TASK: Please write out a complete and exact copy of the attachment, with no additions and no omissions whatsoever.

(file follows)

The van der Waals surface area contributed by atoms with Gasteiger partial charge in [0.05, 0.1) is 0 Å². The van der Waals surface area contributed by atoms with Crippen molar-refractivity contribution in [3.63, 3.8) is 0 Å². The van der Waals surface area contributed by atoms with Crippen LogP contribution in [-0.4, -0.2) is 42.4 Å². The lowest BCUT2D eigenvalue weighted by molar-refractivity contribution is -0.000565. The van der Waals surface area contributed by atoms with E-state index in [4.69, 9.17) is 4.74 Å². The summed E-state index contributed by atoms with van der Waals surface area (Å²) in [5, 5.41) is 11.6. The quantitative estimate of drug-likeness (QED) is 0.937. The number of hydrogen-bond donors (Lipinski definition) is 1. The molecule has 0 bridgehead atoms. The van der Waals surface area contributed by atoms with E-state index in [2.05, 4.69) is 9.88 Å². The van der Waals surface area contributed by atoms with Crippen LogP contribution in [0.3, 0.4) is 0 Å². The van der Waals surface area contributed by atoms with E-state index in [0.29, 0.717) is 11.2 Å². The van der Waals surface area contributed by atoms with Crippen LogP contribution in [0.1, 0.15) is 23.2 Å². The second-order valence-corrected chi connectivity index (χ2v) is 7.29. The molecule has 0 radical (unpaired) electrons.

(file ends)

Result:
The van der Waals surface area contributed by atoms with Gasteiger partial charge in [0.05, 0.1) is 0 Å². The van der Waals surface area contributed by atoms with Crippen molar-refractivity contribution in [3.63, 3.8) is 0 Å². The van der Waals surface area contributed by atoms with Crippen LogP contribution in [-0.4, -0.2) is 42.4 Å². The lowest BCUT2D eigenvalue weighted by molar-refractivity contribution is -0.000565. The van der Waals surface area contributed by atoms with E-state index in [4.69, 9.17) is 4.74 Å². The summed E-state index contributed by atoms with van der Waals surface area (Å²) in [5, 5.41) is 11.6. The quantitative estimate of drug-likeness (QED) is 0.937. The number of hydrogen-bond donors (Lipinski definition) is 1. The molecule has 0 bridgehead atoms. The van der Waals surface area contributed by atoms with E-state index in [2.05, 4.69) is 9.88 Å². The van der Waals surface area contributed by atoms with Crippen LogP contribution in [0.3, 0.4) is 0 Å². The van der Waals surface area contributed by atoms with E-state index in [0.29, 0.717) is 11.2 Å². The van der Waals surface area contributed by atoms with Crippen LogP contribution in [0.1, 0.15) is 23.2 Å². The second-order valence-corrected chi connectivity index (χ2v) is 7.29. The molecule has 0 radical (unpaired) electrons.